The Virgin Mary

Bruce Michael said:
The question then might be asked, why did they go all the way to Egypt to escape?

There are other matters that are solved as well. This thread has changed in nature.

Bruce, I have thoughts on your question here, as well as the others you have brought up, thoughts which are just as valid as any. But judging from your polite comment above, I get the feeling that I have taken the thread in a direction you did not intend. Considering the board we are on, I think I'll withdraw from this conversation, at least for now, so as to allow you room to pursue the ideas posted in the OP. Obviously, I strongly disagree, but perhaps my opinions are probably best left for another place and time.

The Church has preferred the simpler version so as not to confuse people.

That I consider an old saw without foundation. If one reads the commentaries of the Fathers, Saints, Mystics and Sages on Scripture, then 'simple' is far from the fact. It may well be the pastors rarely get into the heavy stuff, but in my experience that's because people don't want it. Basil the Great was brilliant at making Scripture accessible, and acknowledged that most of it was beyond the scope of the man in the street, but when he was talking metaphysics ... well, that's another story ... but here we're talking exegetics ... not the source document.

The Gospel writers only wrote what they knew.
But they had the assistance of the Paraclete to guide them in the Ways of Truth. Whereas the esoterists of the 18-20th centuries were often motivated to write by 'local' circumstance... I could equally say, for example, that Steiner only knew what he knew, and as you know, the Unnamed Author was ready to be his successor, until he converted to Catholicism, and a great deal of fuss that caused!

I think there is a paradox to assume that the Gospel authors were 'in the dark' as it were, whilst Steiner and others were in the light, because we are obliged to assume that God can inspire the esoterist, but is unable to inspire the Sacred Scribe ... put another way, He can help people get their texts right, but He cannot get His own text right.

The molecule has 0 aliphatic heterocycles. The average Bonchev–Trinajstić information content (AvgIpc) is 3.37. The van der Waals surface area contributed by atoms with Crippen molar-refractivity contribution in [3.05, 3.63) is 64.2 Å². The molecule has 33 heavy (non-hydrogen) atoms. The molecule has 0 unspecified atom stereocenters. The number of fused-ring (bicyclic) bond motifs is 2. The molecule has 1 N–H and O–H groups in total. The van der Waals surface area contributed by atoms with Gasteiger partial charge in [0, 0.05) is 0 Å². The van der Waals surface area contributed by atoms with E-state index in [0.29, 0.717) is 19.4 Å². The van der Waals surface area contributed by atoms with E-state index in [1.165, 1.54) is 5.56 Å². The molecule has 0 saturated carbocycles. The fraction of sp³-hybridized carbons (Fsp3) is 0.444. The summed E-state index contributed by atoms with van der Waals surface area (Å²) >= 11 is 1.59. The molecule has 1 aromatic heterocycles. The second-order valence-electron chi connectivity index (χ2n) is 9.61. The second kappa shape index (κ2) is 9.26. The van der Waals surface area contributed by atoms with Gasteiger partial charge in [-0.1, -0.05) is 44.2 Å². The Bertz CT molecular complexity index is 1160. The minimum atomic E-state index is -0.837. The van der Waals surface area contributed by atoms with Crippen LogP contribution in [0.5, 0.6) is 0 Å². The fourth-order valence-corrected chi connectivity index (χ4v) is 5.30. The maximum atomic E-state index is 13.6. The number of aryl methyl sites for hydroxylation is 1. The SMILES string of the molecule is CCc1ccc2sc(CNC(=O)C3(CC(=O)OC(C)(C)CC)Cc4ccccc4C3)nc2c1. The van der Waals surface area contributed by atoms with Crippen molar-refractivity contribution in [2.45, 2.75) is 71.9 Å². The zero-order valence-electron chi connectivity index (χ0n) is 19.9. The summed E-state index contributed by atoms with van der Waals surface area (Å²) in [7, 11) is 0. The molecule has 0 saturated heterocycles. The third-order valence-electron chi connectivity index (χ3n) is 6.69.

Or again, first source material is fallible, but secondary source material is not.

Is this a Thomas Dydimus discussion?

Dost thous mean moi?

My input:

Bethlehem indeed was not a large place, and the 'Massacre of the Innocents', if it took place, which I personally believe did, scholars say would involve numbers somewhere between 5-25 children. Certainly not the thousands that apocryphally accrue to the legend.

John the Baptist would have escaped because he was not in Bethlehem.

Whilst Josephus, for example, makes no record of such an act, he and others describe Herod as being so cruel and vindictive, especially when perceived a personal slight, that the murder of even 50-odd children is small fry by comparison to some of the things he got up to ...

The flight into Egypt was simply because Egypt had become the common place to flee the Hasmodian menace, it was beyond Herod's jurisdiction, but within Roman rule, it was no great distance away, and travel was relatively safe. It always seemed to me to beg the question 'why Egypt, of all places?', but apparently such was not uncommon ... better the devil you know, I suppose...

The salient point is what did the author of Matthew have in mind?

It is apparent that the author wanted to present Jesus as the fulfilment of the promise of Scripture, something he does constantly. The whole narrative account refers to the realisation of prophecy, which is why some claim the massacre of the innocents and the flight into Egypt are both figurative devices drawn from the Hebrew scriptures. Others. of course, say they are true, and that they were prophesied, and therefore the prophecies are true...

From "The Gospel of John and its Relation the Other Gospels" Kassel June 24-July 7 1909

Lecture 10 pge 186

"At the same moment when the Spirit of Christ descended into the body of Jesus of Nazareth and the transformation occurred as described, an influence was exerted upon the Mother of Jesus of Nazareth as well.
It consisted in her regaining her virginity at this moment of the Baptism; that is her inner organism reverted to the state existing before puberty. At the birth of Christ, the Mother of Jesus of Nazareth became of virgin."
-Rudolf Steiner

The footnote says to follow up with the 5th lecture of the Fifth Gospel. I couldn't find much more there. There's something though, about Max Heindel ripping off the anthroposophical teachings and taking them to sunny California.

The short answer is that both parents were asleep at the time of the conception of Jesus. This is why it is termed "virgin"- the Luciferic element could not creep in because the parents were unconscious: innocent copulation.
There was a time when this was quite common.